While there are some heavy hitters in the mix here (the film is produced by Bryan Singer--the closing credits actually declare it a “Bryan Singer Presents” production) and some familiar genre figures are thanked in the end credits roll (Bryan Cranston, Guillermo del Toro, Michael Dougherty, James Wan, to name some) the onscreen MVPs here are definitely Larson and Ramsay, who ground the proceedings in a very real mother-daughter relationship, warts and all.

“I do all my little puzzles. I do crosswords. I’m lifting weights. I am doing everything that I… I have read will help to stave off the progression of this disease. Stave it off! There’s no cure. And so, when I am in the middle of something and suddenly, my mind just… leaves the premises…. There are no words to describe how distressing it is.”

Much of the potency of the film is rooted in the awful deterioration that sets in with Alzheimer’s, and as the narrative unspools, there are shades of The Exorcist, in that we are also witness to the horror when modern medicine finds itself unable to deal with a patient’s condition, when the doctors are just as in the dark as the besieged victim and family.
There is also at least one instance of a quick cut “subliminal,” again, ala The Exorcist.
Admittedly, the title mines all that it can from the horror movie idea of the Creepy Old Lady, which is sadly quite unfair to all the Nice Little Old Ladies out there, but the end result is nonetheless an effective little found footage-y humdinger.

(The Taking of Deborah Logan OS courtesy of

Sunday, November 16, 2014

¡Qué horror! 2015
Candidate #6

(March 2014)

So you're an actor. You can become other people. But can you be yourself? Can you put your inner being on the screen? Then come try out for Celeste, a young up and coming actor in our Tinsel Town terror tale: The Silver Scream.

It’s that notice that aspiring actress-slash-Taters Girl Sarah Walker (Alexandra Essoe) answers which leads her right up to the gateway to fame and stardom.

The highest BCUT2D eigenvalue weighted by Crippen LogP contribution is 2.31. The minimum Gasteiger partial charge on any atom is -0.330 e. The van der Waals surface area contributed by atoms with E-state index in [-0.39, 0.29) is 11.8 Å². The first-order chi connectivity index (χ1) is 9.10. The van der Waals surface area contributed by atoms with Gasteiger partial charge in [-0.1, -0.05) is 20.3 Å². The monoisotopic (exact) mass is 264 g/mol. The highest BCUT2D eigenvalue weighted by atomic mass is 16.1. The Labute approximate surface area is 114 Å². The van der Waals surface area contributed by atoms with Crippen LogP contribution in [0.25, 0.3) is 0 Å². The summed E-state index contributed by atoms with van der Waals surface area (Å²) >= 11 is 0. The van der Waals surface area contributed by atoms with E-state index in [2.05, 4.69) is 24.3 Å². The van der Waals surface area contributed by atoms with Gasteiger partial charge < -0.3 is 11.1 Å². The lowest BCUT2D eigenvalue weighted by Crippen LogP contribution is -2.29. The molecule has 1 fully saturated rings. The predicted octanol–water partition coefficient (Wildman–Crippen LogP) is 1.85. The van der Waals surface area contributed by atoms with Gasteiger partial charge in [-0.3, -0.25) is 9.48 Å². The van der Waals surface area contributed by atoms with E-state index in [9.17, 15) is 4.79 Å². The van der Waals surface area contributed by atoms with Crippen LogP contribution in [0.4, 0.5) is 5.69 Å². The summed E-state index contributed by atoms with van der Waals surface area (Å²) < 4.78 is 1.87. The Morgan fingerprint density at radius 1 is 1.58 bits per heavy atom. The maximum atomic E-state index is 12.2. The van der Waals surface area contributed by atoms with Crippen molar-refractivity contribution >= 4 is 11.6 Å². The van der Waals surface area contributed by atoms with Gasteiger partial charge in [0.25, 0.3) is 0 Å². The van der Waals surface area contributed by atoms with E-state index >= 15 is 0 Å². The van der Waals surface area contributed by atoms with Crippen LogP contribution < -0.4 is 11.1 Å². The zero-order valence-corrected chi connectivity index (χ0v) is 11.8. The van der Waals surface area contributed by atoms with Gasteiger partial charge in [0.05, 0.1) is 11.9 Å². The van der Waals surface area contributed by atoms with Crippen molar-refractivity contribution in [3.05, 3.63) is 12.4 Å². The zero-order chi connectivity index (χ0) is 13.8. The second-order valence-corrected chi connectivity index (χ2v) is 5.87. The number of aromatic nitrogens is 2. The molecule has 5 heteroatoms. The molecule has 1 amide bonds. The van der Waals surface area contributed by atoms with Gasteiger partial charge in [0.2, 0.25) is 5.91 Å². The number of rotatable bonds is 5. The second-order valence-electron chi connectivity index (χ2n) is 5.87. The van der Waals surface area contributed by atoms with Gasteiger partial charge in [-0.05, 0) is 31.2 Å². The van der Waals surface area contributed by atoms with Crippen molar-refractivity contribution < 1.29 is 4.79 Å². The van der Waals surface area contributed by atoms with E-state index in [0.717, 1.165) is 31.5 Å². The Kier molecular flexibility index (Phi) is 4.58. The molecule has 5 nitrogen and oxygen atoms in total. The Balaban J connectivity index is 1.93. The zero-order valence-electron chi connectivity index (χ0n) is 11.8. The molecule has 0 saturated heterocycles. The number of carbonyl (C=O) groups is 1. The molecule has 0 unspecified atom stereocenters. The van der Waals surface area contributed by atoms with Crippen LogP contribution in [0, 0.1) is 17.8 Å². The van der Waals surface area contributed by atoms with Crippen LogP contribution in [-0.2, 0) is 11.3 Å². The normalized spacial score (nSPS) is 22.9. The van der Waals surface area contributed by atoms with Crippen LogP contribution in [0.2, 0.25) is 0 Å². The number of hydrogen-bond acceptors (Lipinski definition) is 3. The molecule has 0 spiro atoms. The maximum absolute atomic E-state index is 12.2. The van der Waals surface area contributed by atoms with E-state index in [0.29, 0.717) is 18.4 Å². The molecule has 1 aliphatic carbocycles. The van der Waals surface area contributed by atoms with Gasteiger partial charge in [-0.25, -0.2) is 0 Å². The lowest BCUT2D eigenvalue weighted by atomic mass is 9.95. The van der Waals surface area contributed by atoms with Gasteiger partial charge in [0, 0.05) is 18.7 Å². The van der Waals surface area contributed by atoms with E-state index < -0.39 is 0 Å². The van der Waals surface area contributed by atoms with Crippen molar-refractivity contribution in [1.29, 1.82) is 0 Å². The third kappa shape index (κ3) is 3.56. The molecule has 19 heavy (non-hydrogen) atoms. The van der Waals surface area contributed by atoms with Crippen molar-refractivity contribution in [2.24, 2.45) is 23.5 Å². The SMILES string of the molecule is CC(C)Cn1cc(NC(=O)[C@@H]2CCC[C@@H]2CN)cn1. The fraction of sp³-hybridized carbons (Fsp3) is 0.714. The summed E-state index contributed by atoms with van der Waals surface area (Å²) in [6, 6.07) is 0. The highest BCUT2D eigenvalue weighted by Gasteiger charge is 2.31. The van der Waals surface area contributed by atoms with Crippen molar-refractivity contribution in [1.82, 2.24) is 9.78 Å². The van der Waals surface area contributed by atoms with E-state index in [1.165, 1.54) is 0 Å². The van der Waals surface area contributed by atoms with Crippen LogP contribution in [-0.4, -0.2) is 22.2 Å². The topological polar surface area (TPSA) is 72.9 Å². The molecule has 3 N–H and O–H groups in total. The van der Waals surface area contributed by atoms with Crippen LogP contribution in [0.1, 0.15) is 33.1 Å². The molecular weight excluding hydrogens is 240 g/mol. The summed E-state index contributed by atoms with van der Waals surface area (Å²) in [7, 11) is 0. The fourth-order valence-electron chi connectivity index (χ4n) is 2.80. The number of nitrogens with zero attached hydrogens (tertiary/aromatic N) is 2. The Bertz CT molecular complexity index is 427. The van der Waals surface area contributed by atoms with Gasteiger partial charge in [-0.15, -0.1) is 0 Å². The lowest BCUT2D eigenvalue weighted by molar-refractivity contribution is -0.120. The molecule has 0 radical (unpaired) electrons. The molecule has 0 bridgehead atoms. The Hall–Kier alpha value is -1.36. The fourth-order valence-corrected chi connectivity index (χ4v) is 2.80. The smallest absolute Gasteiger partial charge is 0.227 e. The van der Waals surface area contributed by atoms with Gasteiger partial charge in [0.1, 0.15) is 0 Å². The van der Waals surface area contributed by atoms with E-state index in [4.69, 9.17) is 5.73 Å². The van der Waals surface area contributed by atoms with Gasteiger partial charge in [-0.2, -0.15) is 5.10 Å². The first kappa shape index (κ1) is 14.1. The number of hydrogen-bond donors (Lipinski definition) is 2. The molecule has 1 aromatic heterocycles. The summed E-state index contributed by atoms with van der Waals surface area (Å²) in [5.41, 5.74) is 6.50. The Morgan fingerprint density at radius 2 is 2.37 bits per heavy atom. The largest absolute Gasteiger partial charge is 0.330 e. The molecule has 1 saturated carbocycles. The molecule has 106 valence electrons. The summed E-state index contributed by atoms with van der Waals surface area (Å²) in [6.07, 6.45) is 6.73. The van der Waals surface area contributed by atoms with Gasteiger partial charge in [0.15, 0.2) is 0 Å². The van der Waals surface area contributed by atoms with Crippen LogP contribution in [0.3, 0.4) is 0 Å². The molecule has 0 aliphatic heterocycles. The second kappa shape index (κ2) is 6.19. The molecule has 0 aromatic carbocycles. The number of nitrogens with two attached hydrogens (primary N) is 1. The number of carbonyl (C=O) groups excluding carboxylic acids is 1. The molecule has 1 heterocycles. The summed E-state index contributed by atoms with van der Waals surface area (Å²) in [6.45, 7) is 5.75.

But does she have what it takes to step through that gateway? Is she willing to embrace all that she is, deep down inside, in order to ascend into the firmament of the Hollywood elite?

Starry Eyes--written and directed by Kevin Kölsch and Dennis Widmyer--takes a look at the idea of how Hollywood can really change a person, through the lens of the horror film.
Shot over the course of 18 days (with an additional 3 days of re-shoots), it’s a remarkable achievement that is a disturbing look at the entertainment industry.
And given that central idea of transformation and its ultimate costs, La La Land is the perfect setting for the narrative. A toxic environment where people reinvent themselves every day, where dreams are shredded and shattered every single hour. Where desperation is the drug of choice, mainlined by every waiter and limo driver and physical trainer, each and every one of them aspiring actors or writers or actor-slash-writers, all just waiting, yearning, for that Big Break.
It’s a film that asks, quite pointedly, how much are you willing to pay, how far are you willing to go, to answer the siren song of your ambitions.

“Sarah, if you can’t really let yourself go, how can you ever transform into something else?”

(Starry Eyes OS’ courtesy of &